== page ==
Posts Tagged ‘Scottish Labour Party’
Scotland isn’t Mad, but Animated and Engaged
Sunday Mail, April 12th 2015
The election has definitely taken off this week.
There were the two Scottish leader debates. The Tories getting personal with Ed Miliband. Labour daring to talk about tax.
Scotland is in a different place. Some once thoughtful pro-union commentators have scratched their heads and come to the conclusion – ‘Scotland has gone mad’ and talked of ‘the madness of Scottish politics’.
It is never good to start citing ‘madness’ and nearly always reflects back on who said it. The fact that pro-union commentators think this demonstrates the degree of their disenchantment and alienation from the state of modern Scotland.
The Scottish election feels very different from any others in my lifetime. This is more than the SNP surge, or the condition of Scottish Labour. Read the rest of this entry »
Are the Days of Scottish Labour Over?
Scottish Review, April 8th 2015
The official general election campaign kicked off last week. But in reality it has been running since the turn of the year, with all parties and observers knowing in advance that polling day would be May 7th.
Scotland has witnessed a palpable air of perma-campaigning for the last two or three years with the experience of the referendum. But there has been an air of excitement and expectation for some about the coming general election, since the aftermath of the indyref, and when the first polls put the SNP ahead of Labour.
One defining theme these last few months, in light of the polls, has been the slow demise of the once seemingly impregnable Scottish Labour Party. The party knew it had to do something; Johann Lamont resigned saying the Westminster leadership treated the party as a ‘London branch’ and Jim Murphy was elected leader – the seventh party leader in fifteen years.
Murphy has been hyperactive – even without his Irn Bru crates – and has criss-crossed the nation, making speeches and policy announcements and talking endlessly about his love of football. He has done all this, undertaken dozens of TV and radio interviews, employed new staff, adopted the things you are meant to have like a campaign grid, but all of this has had, to the initial surprise of many, absolutely no effect at all. Read the rest of this entry »
A Watershed Moment for Scottish Labour, Scotland and the UK
Sunday Mail, March 8th 2015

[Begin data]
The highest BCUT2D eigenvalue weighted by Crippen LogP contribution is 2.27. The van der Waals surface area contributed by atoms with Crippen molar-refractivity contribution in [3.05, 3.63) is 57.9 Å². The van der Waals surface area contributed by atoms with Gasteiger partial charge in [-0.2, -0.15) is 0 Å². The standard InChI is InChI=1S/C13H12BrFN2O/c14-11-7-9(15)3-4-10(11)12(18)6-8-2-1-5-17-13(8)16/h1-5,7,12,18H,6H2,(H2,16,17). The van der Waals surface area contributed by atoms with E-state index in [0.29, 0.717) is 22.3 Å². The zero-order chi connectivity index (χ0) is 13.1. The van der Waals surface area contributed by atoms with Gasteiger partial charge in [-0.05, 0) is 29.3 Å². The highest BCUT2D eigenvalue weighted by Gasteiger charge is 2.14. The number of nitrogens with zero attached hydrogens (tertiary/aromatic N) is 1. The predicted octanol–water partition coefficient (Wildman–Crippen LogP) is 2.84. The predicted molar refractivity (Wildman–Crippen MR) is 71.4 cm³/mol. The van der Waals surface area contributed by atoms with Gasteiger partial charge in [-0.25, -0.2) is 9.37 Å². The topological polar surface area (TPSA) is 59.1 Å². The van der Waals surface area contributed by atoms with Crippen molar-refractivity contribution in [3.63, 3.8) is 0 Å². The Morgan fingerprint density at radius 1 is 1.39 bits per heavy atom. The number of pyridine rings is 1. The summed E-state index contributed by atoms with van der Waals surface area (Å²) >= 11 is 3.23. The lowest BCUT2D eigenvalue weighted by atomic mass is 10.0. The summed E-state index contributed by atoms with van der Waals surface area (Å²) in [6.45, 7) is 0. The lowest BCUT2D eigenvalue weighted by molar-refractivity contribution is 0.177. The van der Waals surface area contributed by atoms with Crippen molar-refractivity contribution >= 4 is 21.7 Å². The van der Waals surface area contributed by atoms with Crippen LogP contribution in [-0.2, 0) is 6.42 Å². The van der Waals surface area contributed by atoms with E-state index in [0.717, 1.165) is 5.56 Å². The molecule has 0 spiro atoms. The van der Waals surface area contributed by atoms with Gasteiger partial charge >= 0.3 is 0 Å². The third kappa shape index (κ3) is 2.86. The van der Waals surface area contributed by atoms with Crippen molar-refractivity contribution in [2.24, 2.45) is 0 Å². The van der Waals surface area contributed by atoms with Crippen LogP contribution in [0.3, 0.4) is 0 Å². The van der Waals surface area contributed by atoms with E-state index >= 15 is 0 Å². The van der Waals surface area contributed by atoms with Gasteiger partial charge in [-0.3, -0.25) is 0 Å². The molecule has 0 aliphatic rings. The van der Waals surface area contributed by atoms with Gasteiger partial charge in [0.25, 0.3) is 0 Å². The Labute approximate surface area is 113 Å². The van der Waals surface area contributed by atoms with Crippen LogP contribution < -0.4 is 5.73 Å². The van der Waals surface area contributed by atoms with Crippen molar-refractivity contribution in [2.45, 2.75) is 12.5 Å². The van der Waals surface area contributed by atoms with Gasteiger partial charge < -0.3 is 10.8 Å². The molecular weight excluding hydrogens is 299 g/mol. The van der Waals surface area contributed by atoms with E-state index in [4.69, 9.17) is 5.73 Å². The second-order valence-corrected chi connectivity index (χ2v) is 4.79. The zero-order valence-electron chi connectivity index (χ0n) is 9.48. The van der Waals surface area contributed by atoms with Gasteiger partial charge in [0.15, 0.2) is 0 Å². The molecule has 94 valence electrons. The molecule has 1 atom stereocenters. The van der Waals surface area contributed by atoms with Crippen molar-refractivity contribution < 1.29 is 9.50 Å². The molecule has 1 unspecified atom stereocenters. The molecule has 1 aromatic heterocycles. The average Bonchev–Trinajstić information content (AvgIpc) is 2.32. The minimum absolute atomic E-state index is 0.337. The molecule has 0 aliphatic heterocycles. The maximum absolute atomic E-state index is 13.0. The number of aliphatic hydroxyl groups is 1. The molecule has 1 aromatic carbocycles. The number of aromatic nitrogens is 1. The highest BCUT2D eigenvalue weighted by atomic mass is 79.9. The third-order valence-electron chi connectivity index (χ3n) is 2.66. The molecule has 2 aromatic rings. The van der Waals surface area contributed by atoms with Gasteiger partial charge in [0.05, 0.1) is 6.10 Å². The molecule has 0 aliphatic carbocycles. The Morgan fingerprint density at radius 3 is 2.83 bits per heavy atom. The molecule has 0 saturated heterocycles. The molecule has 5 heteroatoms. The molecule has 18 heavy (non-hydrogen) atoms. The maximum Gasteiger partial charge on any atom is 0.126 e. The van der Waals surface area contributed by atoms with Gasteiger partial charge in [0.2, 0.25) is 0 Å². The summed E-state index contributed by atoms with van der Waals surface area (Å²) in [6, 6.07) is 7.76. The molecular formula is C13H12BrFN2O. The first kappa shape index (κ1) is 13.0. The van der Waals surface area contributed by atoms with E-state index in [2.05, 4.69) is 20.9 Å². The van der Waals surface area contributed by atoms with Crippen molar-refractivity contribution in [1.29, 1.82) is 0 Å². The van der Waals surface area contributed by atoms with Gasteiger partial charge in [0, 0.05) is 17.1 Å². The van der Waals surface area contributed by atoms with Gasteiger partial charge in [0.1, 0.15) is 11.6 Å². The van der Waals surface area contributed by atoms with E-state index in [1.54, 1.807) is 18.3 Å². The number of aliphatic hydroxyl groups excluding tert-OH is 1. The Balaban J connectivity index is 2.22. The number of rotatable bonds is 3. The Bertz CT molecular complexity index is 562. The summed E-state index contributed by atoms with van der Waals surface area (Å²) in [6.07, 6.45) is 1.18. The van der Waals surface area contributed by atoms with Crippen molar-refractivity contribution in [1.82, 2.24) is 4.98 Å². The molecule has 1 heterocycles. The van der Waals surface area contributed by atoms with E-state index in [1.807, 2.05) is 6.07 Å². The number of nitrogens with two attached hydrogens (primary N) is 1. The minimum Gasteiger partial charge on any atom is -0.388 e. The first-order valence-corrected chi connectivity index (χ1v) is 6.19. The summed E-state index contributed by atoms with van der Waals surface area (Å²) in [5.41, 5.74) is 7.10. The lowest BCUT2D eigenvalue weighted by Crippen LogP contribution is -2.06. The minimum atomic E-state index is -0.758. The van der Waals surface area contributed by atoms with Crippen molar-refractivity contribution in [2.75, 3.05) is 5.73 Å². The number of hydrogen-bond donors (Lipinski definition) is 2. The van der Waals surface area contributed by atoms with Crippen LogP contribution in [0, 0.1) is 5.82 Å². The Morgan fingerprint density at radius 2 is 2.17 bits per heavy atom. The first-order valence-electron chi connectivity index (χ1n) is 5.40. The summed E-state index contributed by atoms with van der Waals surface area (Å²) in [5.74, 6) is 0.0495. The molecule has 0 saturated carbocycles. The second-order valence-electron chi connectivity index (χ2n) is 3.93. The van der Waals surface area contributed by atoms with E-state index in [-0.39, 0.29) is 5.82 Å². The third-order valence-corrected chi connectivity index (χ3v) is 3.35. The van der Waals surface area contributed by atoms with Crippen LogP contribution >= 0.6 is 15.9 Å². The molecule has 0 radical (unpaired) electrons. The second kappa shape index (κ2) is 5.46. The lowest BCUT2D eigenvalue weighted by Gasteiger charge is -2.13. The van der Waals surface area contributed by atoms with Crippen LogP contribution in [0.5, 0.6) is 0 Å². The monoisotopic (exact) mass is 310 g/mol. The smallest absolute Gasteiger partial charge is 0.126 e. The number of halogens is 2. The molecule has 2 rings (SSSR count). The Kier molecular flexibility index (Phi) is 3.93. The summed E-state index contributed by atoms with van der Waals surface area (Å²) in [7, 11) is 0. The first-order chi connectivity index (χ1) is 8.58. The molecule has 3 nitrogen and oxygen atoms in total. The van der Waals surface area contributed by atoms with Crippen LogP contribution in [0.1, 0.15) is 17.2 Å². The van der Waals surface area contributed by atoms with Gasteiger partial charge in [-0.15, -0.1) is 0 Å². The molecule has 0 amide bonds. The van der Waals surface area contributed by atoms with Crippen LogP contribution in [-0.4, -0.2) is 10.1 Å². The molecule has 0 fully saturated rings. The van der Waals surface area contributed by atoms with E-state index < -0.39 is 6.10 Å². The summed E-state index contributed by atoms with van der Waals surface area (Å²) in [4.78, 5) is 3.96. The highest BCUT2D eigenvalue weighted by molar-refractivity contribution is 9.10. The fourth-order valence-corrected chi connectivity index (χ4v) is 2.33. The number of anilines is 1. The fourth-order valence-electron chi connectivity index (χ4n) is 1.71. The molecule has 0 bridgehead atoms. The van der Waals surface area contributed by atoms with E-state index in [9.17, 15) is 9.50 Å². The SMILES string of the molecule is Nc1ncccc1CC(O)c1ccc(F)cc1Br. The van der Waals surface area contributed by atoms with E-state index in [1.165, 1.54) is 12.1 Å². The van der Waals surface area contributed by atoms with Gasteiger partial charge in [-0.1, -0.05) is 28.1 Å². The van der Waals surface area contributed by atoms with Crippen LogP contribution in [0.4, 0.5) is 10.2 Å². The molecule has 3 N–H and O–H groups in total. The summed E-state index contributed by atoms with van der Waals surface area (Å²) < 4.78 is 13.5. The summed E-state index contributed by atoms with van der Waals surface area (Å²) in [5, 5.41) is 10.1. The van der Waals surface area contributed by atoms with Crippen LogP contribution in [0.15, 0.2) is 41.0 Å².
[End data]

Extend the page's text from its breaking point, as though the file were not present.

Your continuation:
Scottish Labour’s predicament and condition is centre stage in British politics. It has become one of the major factors which will determine the fate of the next UK election and government.
Jim Murphy’s leadership, with its constant announcements and hyper-activity, whilst not having created the fundamental problems the party faces, seems to offer no real solution so far.
Underneath all this Scottish Labour does not understand the position it finds itself in and how to get out of it. Fundamentally the party does not comprehend the state of post-referendum Scotland it faces.
Its problems have been a long time coming: the morphing of the party into the political establishment, its lack of imagination and purpose about what devolution was for, and finally, its lack of a progressive case for the union in the referendum, combined with their alliance with the Tories in ‘Better Together’. Read the rest of this entry »
Scottish Labour and how the World As We Know It Turned Upside Down
Sunday Mail, February 8th 2015
The Scotland we have known has been turned upside down.
Once Scottish politics followed certain, predictable lines. Scottish Labour had become the dominant party of the land. It sent 40-50 MPs to Westminster, ran most of local government, and in huge swathes of Scotland no real opposition existed.
All empires come to an end. And so it has proven with Scottish Labour.
The party which was on the winning side of the independence referendum now finds itself facing electoral Armageddon in a few months in the forthcoming UK general election. That has been the consistent picture of national polls since last September, and now Lord Ashcroft’s constituency polls paint a bleak scenario of what once were Labour heartlands.
How has it come to this? The immediate background and explanation put by many is only part of the story. This states that Labour fought a politically inept, ill-advised campaign in the referendum. Most seriously, it is argued that it made the strategic mistake of aligning with the toxic Tories in Better Together and is now paying a heavy price. Read the rest of this entry »
The Myth of ‘Glasgow Man’
Sunday Mail, February 1st 2015
‘Glasgow man’ is expected to be a critical factor in the forthcoming general election contest in Scotland.
He, or it, is central to Jim Murphy’s attempt to save Scottish Labour and win back 200,000 Labour supporters who voted Yes in the referendum. It is also pivotal to the SNP’s attempt to breakthrough in traditional Labour seats.
Glasgow man is shorthand for a certain political demographic – the equivalent of ‘Basildon man’ who supposedly won it for Thatcher, and of ‘Mondeo man’ who contributed to Blair’s three election victories.
Glasgow man is meant to represent men in the city, and in North and South Lanarkshire, aged between 25-40 years, who voted Labour in the 2010 Westminster election and didn’t in the 2011 Scottish Parliament contest, and who voted Yes in the referendum.
Glasgow man implies a certain outlook: masculinist, certain and sure of their views, and reflecting the city, its politics and culture. Underneath there is a definite whiff of caricatures of working class men – of football, drink and tobacco, and more subtlely, of a sepia tinged radicalism and potent nostalgia. Read the rest of this entry »